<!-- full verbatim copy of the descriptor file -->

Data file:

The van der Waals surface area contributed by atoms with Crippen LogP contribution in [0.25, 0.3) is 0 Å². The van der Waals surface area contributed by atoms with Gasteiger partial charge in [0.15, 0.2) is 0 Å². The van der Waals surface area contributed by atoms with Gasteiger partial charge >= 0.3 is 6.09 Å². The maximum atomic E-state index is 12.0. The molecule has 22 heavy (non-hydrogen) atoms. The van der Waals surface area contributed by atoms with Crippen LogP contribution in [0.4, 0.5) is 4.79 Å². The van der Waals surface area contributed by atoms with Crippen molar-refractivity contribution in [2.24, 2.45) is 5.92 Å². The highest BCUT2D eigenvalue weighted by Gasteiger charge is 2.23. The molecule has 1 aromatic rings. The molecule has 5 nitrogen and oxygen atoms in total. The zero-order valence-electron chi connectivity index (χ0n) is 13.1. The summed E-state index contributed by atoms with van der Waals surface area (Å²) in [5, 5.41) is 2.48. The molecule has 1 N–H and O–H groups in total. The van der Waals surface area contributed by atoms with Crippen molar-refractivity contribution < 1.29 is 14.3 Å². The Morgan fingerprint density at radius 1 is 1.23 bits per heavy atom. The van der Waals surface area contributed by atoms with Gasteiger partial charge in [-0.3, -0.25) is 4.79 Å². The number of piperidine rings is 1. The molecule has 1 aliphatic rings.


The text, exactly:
The van der Waals surface area contributed by atoms with Crippen LogP contribution in [0.25, 0.3) is 0 Å². The van der Waals surface area contributed by atoms with Gasteiger partial charge in [0.15, 0.2) is 0 Å². The van der Waals surface area contributed by atoms with Gasteiger partial charge >= 0.3 is 6.09 Å². The maximum atomic E-state index is 12.0. The molecule has 22 heavy (non-hydrogen) atoms. The van der Waals surface area contributed by atoms with Crippen LogP contribution in [0.4, 0.5) is 4.79 Å². The van der Waals surface area contributed by atoms with Crippen molar-refractivity contribution in [2.24, 2.45) is 5.92 Å². The highest BCUT2D eigenvalue weighted by Gasteiger charge is 2.23. The molecule has 1 aromatic rings. The molecule has 5 nitrogen and oxygen atoms in total. The zero-order valence-electron chi connectivity index (χ0n) is 13.1. The summed E-state index contributed by atoms with van der Waals surface area (Å²) in [5, 5.41) is 2.48. The molecule has 1 N–H and O–H groups in total. The van der Waals surface area contributed by atoms with Crippen molar-refractivity contribution < 1.29 is 14.3 Å². The Morgan fingerprint density at radius 1 is 1.23 bits per heavy atom. The van der Waals surface area contributed by atoms with Gasteiger partial charge in [-0.3, -0.25) is 4.79 Å². The number of piperidine rings is 1. The molecule has 1 aliphatic rings.